1892 - 1959
Colonial Control and Social Pursuits (1826 – 1892)
We first look at when Western Australia received its first non-indigenous settlers, describing the long struggles establishing themselves in a harsh and unforgiving land. Horse-racing was among the first recreational interests, since the horse was instrumental in helping settlers shape their future. One of the first recorded games of ‘football’ (probably a raw form of rugby) took place in 1868 and stretched over two weekends. The sport of rugby was introduced during this time, and three of these early clubs banded together to commence an Australian Rules (Victorian Rules) league in 1885. Perth’s first known games of Association Football were played on the Esplanade, Weld Square and Russell Square. In conjunction with rugby, an attempt to start an association took place in 1892, but the soccer element barely lasted a year.
The First Winters (1896 – 1918)
Two sons of Western Australia’s first Attorney General (Septimus Burt QC) were instrumental in rejuvenating football in 1896, and this time, the sport managed to remain until today. The sport grew from four clubs in 1896 to ten by 1915, before another serious and more tragic disruption took so many young lives with it – the First World War. Meantime, Australian Rules had become the dominant football, despite several problems during its infancy - one being a threat to its existence by soccer. Nonetheless, both codes have since managed to move forward without any acute intervention from the other.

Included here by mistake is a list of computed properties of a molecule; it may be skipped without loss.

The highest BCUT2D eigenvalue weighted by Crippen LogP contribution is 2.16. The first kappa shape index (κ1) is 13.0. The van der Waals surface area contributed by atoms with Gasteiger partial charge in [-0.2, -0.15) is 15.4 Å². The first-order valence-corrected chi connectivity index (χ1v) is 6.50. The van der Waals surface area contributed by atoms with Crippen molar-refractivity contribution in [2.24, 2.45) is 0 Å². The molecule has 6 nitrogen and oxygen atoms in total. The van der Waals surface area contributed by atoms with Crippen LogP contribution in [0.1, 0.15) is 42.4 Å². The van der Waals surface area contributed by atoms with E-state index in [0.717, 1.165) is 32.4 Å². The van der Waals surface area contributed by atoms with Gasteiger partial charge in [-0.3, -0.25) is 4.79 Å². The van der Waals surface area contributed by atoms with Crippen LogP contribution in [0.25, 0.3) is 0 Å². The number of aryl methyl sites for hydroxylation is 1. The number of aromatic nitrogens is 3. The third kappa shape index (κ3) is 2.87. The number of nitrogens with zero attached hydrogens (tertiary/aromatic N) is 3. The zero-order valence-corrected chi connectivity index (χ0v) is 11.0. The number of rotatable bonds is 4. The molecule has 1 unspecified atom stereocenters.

A Round Ball Revival (1919-1944)
This chapter details how football overcame the fields of war and managed to get back on the fields of football in next to no time. We also see the establishing of a number of highly successful clubs, such as Caledonian, Victoria Park, Claremont, Perth City and Thistle. The emergence of local talent was now being recognised on a much larger scale, owing to improved transport options. Players like Harold Boys, Jack Conduit, Andy and Jimmy Gordon, Alex Marr and Syd Hinton all became household names. However, the sport was again unsettled by War, and this time a cultural shift in both immigration and the way football was run and played was about to transpire.
Migrants and Management Mayhem (1945 – 1959)
This particular period in Western Australian football was the most significant in its entire history. Many UK servicemen, who protected our shores during the War, returned after demobilisation to begin a new life downunder. And those that played football, enhanced the local game considerably. A few years later, non-British migrants began to arrive and once again, the game of football changed. What it also changed, was the Anglo-Australian control of football, which was not well received by the new migrants.
With more players receiving various forms of compensation for playing in an amateur body, something had to give. The result being a mutinous act that saw the upheaval of the local governing body and a semi-professional Federation take over the game.